Danny Keating

Top 5 2020 Doomsday Predictions

January 25, 2020

By Danny Keating, Director of the Louisiana/Mississippi HVAC Insider

2020 projects to be a great year. Personally, I’m excited and optimistic about this upcoming year. We can’t allow the “naysayers” to get into our heads and put their negative thoughts to work since they are so often ‘so wrong’. Here are some glaring examples from our mainstream media.

Danny Keating

(Special thanks to Maxim Lott from whose article I have taken these excerpts.)

Will the world end in 12 years? Maybe 30? If history is any guide, it will not. Many similar predictions have been made in the past, but they came and went without tragedy. Here are the five worst predictions made about 2020 that failed to pan out.

1. The U.S. may warm 6 degrees F from 1990 to 2020

In 1990, The Washington Post reported in a front-page story: “Carbon dioxide is the gas most responsible for predictions that Earth will warm on average by about 3 degrees Fahrenheit by the year 2020. The United States, because it occupies a large continent in higher latitudes, could warm by as much as 6 degrees Fahrenheit. ”

Thirty years later, 2020 has finally arrived. The Earth has warmed approximately 1 degree Fahrenheit according to NASA. The United States also warmed roughly 1 degree. Elliott Negin, a spokesman for the Union of Concerned Scientists, declined to comment.

2. Oil will effectively run out by 2020

CNN ran a headline in 2003 titled “World oil and gas ‘running out.’ ”

The New York Times reported in 1989 that “untapped pools of domestic oil are finite and dwindling,” and that “William Stevens, the president of Exxon U.S.A., said … by the year 2020 there would not be enough domestic oil left ‘to keep me interested.’ ”

But doomsayers underestimated American ingenuity, and the opposite happened. Both U.S. oil output and U.S. proven oil reserves are dramatically higher now than they were in 1989, thanks to technology allowing deeper oil to be discovered and extracted.

New technology in natural gas (“fracking”) also allowed the U.S. to become an energy independent net oil exporter for the first time in 75 years in 2018.

3. By 2020, no glaciers will be left on Mt. Kilimanjaro

“It’s now estimated that by the year 2020, there will be no glaciers of Mt. Kilimanjaro,” Christian Lambrechts, an officer at the U.N. Environment Program, told CNN in 2003.

The Associated Press also reported in 2007 that “in 2001, glaciologist Lonnie Thompson predicted the snows of Mount Kilimanjaro in Tanzania would disappear within the next 20 years.”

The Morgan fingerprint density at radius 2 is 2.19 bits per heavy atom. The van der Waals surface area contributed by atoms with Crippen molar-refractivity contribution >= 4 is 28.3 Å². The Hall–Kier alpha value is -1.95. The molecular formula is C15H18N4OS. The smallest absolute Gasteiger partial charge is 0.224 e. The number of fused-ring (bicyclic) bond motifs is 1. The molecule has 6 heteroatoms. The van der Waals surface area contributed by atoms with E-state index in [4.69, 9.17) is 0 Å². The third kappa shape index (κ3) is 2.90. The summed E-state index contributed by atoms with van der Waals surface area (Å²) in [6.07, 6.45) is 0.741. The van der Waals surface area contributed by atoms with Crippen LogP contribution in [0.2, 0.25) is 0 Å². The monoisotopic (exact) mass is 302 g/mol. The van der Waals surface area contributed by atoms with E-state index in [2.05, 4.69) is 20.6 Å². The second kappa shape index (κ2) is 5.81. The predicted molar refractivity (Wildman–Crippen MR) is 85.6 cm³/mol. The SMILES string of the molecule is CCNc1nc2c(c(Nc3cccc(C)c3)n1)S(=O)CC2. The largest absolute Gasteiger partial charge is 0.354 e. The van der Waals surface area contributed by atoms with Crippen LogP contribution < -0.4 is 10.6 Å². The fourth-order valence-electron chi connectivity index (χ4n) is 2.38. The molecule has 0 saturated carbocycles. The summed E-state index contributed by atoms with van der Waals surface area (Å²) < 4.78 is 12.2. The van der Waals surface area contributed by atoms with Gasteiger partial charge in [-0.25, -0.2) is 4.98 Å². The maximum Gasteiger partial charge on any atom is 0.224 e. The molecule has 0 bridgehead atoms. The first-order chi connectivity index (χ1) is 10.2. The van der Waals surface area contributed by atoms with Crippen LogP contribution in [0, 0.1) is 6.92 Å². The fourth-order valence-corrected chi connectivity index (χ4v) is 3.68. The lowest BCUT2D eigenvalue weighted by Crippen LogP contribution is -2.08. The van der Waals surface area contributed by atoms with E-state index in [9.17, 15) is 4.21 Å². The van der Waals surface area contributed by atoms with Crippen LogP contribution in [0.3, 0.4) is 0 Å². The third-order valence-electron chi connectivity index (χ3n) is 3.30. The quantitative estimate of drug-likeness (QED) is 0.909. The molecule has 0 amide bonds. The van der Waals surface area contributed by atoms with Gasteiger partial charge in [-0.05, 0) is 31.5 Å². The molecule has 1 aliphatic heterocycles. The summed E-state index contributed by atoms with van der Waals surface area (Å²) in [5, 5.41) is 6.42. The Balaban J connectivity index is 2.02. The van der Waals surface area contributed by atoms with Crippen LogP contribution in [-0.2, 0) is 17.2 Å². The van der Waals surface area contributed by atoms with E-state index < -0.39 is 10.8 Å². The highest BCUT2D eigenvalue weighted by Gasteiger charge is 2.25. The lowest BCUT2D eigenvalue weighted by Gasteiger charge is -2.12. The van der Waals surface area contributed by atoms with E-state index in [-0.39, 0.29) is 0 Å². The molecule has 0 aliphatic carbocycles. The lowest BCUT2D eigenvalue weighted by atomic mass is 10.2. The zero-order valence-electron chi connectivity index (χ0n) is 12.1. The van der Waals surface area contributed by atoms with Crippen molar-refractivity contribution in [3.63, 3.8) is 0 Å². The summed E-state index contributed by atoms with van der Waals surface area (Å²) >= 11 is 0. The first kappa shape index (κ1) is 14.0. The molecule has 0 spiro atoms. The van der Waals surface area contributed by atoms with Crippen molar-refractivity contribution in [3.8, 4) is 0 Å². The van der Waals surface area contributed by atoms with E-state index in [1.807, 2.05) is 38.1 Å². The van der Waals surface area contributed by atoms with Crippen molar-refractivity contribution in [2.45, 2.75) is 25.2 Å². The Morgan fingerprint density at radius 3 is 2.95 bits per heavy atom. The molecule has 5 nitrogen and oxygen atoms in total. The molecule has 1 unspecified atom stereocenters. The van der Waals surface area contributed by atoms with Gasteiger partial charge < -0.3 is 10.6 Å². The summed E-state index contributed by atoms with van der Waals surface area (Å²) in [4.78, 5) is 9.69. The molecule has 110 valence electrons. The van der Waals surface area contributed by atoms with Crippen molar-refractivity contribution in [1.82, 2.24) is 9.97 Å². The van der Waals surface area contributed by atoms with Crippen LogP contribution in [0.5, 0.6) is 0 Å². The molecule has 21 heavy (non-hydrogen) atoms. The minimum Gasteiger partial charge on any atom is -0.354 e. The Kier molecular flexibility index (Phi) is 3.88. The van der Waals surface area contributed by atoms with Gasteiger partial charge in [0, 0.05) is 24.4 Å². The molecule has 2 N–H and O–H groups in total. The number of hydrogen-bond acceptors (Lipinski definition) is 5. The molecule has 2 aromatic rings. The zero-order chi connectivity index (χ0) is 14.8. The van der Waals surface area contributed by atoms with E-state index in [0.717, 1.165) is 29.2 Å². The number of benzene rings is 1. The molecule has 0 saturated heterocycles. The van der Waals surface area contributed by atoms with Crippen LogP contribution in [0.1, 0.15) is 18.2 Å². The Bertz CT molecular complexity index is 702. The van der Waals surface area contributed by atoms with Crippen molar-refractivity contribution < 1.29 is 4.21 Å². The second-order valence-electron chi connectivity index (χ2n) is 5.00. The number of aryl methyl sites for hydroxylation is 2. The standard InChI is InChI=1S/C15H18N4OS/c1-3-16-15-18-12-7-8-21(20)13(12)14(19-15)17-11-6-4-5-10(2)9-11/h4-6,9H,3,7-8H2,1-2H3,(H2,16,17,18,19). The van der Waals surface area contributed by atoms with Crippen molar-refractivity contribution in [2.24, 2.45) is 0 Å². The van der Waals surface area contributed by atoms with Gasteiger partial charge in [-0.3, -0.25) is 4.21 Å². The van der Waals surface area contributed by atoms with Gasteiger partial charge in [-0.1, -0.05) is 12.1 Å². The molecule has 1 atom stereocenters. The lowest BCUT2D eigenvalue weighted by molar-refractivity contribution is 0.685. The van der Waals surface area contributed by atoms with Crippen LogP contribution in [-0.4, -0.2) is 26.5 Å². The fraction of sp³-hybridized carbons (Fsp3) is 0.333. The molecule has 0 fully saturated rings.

But today, Kilimanjaro’s glaciers are still there, according to a 2019 paper in the Journal Ecology and Evolution that includes photos and a new timetable: “most of glaciers on Kilimanjaro … will most likely disappear within 25 years.”

4. A billion people will starve due to missing the tech revolution

In 2000, Discover Magazine published a largely spot-on list of predictions about 2020. But it missed big when predicting a “grisly reality” of tech-caused inequality. Jaron Lanier was quoted as predicting “the most heartbreaking scenario is festering in the third world, where the current generation … will be lost in the next techno-revolution … You’re going to have to somehow live while you watch a billion people starve….”

But from 2000 to 2020, global extreme poverty fell by about a billion people, according to the World Bank. Technology actually connected the world and allowed people in developing nations to access capital, access production know-how, and access aid from developed countries.

5. By 2020, “millions will die” from climate change

Reuters newswire ran this headline in 1997: “‘Millions will die’ unless climate policies change.”

The report said 8 million people would die by 2020, citing a prediction in the Lancet medical journal. The mass death prediction was clearly way off.
“None of these predictions came true, and aren’t even close to coming true,” said Roy Spencer, a climatologist at the University of Alabama in Huntsville. “It’s amazing that the public can continue to believe apocalyptic predictions despite a 95 percent decline in weather-related deaths in the last 100 years.”

Why the Doomsday Predictions?

Marian Tupy, editor of HumanProgress.org feels that an overly negative view of humanity may be one cause of the bad predictions. He observed “Humans are not a curse upon the planet, but are actually a benefit, because we are problem-solvers. We humans are creators, not destroyers, on average.”

Mr. Tupy added, “When people ask you ‘when was the best time to be alive?’ The answer is, tomorrow.”